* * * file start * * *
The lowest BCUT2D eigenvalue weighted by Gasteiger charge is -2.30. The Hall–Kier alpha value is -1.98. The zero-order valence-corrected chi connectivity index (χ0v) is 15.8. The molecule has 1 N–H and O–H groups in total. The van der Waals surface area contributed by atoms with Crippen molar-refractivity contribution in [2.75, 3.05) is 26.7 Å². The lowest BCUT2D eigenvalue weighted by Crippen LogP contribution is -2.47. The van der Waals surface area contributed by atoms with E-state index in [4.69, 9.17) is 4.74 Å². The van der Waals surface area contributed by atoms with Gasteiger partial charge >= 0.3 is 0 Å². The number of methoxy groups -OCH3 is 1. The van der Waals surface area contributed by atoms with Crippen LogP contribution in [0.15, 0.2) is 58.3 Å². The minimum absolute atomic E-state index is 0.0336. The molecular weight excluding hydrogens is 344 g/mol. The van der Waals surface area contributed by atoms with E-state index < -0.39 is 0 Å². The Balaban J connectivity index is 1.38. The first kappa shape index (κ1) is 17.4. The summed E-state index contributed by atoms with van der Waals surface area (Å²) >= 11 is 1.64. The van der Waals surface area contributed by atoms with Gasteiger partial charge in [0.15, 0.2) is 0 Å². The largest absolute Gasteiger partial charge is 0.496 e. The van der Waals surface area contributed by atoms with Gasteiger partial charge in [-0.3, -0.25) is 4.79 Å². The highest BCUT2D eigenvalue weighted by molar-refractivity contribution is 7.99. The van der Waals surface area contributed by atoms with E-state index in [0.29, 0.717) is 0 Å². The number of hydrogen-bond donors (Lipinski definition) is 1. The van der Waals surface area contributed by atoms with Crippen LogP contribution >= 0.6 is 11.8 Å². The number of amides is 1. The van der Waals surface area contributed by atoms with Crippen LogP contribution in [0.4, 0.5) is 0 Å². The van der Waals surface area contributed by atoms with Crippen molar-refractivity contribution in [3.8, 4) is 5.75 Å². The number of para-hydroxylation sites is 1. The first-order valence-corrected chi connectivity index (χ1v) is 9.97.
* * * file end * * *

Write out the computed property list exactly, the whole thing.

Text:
The lowest BCUT2D eigenvalue weighted by Gasteiger charge is -2.30. The Hall–Kier alpha value is -1.98. The zero-order valence-corrected chi connectivity index (χ0v) is 15.8. The molecule has 1 N–H and O–H groups in total. The van der Waals surface area contributed by atoms with Crippen molar-refractivity contribution in [2.75, 3.05) is 26.7 Å². The lowest BCUT2D eigenvalue weighted by Crippen LogP contribution is -2.47. The van der Waals surface area contributed by atoms with E-state index in [4.69, 9.17) is 4.74 Å². The van der Waals surface area contributed by atoms with Gasteiger partial charge >= 0.3 is 0 Å². The number of methoxy groups -OCH3 is 1. The van der Waals surface area contributed by atoms with Crippen LogP contribution in [0.15, 0.2) is 58.3 Å². The minimum absolute atomic E-state index is 0.0336. The molecular weight excluding hydrogens is 344 g/mol. The van der Waals surface area contributed by atoms with E-state index < -0.39 is 0 Å². The Balaban J connectivity index is 1.38. The first kappa shape index (κ1) is 17.4. The summed E-state index contributed by atoms with van der Waals surface area (Å²) >= 11 is 1.64. The van der Waals surface area contributed by atoms with Gasteiger partial charge in [0.15, 0.2) is 0 Å². The largest absolute Gasteiger partial charge is 0.496 e. The van der Waals surface area contributed by atoms with Gasteiger partial charge in [-0.3, -0.25) is 4.79 Å². The highest BCUT2D eigenvalue weighted by molar-refractivity contribution is 7.99. The van der Waals surface area contributed by atoms with E-state index in [0.29, 0.717) is 0 Å². The number of hydrogen-bond donors (Lipinski definition) is 1. The van der Waals surface area contributed by atoms with Crippen LogP contribution >= 0.6 is 11.8 Å². The number of amides is 1. The van der Waals surface area contributed by atoms with Crippen LogP contribution in [0.4, 0.5) is 0 Å². The van der Waals surface area contributed by atoms with Crippen molar-refractivity contribution in [3.8, 4) is 5.75 Å². The number of para-hydroxylation sites is 1. The first-order valence-corrected chi connectivity index (χ1v) is 9.97.